Monthly Archives: April 2014

printable garden shopping checklist

Garden Shopping Checklist: Track your seed and plant purchases

Are you ready to shop for your garden plants?  We’ve created a printable shopping checklist to help you keep track of what you need to buy.

Using the Garden Shopping Checklist

printable vegetable and flower shopping checklist

  1. Print a copy of the checklist.  We’ve included a link at the end.
  2. Highlight the boxes to indicate what you need to buy.

Examples:

If you need to buy seeds for beans and carrots, take a highlighter, and color in the beans and carrots boxes in the column labeled Seeds.

If you need to buy tomato and pepper plants, highlight those two boxes in the column called Plants.

3.  Put a checkmark in the box when you’ve purchased the item.

We’ve listed the most popular vegetables, flowers and herbs on the checklist.  However, if there’s something else you need to buy, just add in under the additional items column.

purple phlox
Purple phlox

Sample Vegetable and Flower Garden Shopping Checklist

flower and vegetable seed and plant checklist

Here’s a sample checklist to show you our garden plans:

Garden Shopping Checklist – Seeds and Plants SAMPLE

Printable Vegetable and Flower Garden Shopping Checklist

Just click the link below to print your copy of the checklist.

Garden Shopping Checklist – Seeds and Plants

Need a few more gardening ideas?

We invite you to follow us on Pinterest for more gardening and organizing tips.  Click here to see our Pinterest Page.

You may also enjoy the following articles from our site:

Spring Cleaning Checklists

Silver Maple Trees: It’s a Love-Hate Relationship

It’s Time to Put Down Your Step 1 Fertilizer

Don’t like weeds? Act now to prevent weeds from growing

Did you find this Garden Shopping Checklist helpful?  If so, please share it with others. 

Happy Gardening! 🙂

Was Your Easter a Success? See Our Event Assessment Chart

Did you host a dinner over the Easter holiday weekend? If so, now is the time to assess how it went. We’re here to help with a printable assessment chart and specific examples.

Why Assessing an Event is Important

Chances are, if you hosted an event, you may host another one. By assessing your dinner, and all of the effort that went into planning the day, you can determine what worked and what didn’t work. This will make your next dinner event more successful.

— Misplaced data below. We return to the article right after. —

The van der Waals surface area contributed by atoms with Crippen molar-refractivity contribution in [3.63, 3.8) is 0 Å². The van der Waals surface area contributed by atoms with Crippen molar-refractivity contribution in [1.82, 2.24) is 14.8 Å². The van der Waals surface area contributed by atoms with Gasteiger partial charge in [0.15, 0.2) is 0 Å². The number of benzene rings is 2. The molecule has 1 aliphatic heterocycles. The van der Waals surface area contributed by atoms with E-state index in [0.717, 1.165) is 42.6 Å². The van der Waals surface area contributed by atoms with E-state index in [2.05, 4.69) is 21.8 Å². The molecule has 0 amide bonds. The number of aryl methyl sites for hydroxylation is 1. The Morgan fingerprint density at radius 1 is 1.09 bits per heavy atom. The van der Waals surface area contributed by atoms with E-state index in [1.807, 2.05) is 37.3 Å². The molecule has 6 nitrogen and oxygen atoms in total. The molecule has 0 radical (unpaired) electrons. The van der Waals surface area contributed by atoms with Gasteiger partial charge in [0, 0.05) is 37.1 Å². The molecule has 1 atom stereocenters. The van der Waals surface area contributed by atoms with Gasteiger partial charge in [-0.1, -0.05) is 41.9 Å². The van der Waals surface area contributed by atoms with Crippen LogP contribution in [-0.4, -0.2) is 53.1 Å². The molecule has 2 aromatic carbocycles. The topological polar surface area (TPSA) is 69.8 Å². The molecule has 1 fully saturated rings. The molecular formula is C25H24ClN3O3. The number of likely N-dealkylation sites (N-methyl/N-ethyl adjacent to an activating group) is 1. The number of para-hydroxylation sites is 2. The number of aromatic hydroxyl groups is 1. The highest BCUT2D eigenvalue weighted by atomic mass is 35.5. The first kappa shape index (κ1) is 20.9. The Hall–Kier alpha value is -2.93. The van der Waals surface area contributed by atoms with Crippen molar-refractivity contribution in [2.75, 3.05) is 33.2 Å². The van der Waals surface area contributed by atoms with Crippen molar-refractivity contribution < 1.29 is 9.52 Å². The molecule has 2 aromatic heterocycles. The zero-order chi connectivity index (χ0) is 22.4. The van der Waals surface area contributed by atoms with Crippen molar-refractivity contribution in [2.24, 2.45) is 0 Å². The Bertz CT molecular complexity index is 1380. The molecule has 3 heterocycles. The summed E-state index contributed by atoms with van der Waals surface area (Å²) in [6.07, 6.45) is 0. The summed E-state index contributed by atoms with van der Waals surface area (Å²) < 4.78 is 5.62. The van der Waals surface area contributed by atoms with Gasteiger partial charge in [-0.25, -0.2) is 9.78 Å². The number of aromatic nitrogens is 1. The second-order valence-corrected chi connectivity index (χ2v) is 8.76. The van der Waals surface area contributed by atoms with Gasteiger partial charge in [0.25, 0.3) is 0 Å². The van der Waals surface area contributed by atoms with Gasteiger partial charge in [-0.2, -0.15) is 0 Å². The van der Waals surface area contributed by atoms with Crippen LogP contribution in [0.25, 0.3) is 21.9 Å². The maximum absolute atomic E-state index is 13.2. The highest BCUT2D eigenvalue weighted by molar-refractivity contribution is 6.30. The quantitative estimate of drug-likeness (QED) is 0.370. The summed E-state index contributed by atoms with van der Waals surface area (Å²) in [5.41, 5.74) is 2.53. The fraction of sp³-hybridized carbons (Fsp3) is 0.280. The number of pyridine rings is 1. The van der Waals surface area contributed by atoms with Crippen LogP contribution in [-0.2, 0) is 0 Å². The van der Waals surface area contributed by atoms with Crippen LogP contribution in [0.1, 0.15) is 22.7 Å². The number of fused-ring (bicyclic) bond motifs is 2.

How to Assess the Event

Be sure to think about all of the phases of your dinner:

Planning: invitations, guests, date time

Meal: food, timing of appetizers

Set up: decorations, plates/napkins, flow of room

Here are some questions to ask yourself:

Were the right people invited?  Too many people?  Not enough?
Was there enough time for guests to talk and socialize?
Were you happy with the food preparation and selections?

How did the beverages work out?  Did you have enough to serve?
Did the dessert work out well?

Assessing What Worked

Start with the positive items. Take a few minutes to think about what worked, and what you would do again next time. Here are a few examples of what really worked for our Easter dinner:

  • Starting to spring clean in February. This was a big one. I can’t tell you how many times I’ve cleaned the shower two days before an event. Now that I think about it, I’m not even sure why. We never had an overnight guest for Easter. It was just one of those things that fell to the bottom of the list.  It felt great to have a lot of our spring cleaning completed ahead of time.
  • Using the Easter Checklist for the week of Easter. This really helped to break down what needed to be done each day of the week. I stayed on track, and even did a few things ahead of schedule.  If you missed it, there’s a link at the end for our printable Easter Checklist.
  • Going grocery shopping early in the day. For Easter, I did some shopping at a warehouse store on Thursday morning. I definitely beat the rush, and didn’t have to stand in line to pay. I picked up my final items at the grocery store mid-morning on Friday. This worked out well, since the store wasn’t crowded yet. From a time-management perspective, I saved a lot of time by shopping when the stores weren’t crowded.
  • Suggesting that grandparents limit their chocolate purchases and buy books instead. This was a huge success. In the past, the kids would receive way too much candy. Candy in the baskets from the Easter bunny. Candy in the Easter eggs. Candy from the outdoor Easter egg hunt. Baskets of candy from grandparents and relatives. Books and non-candy items were such a success. The kids dove into the books right away.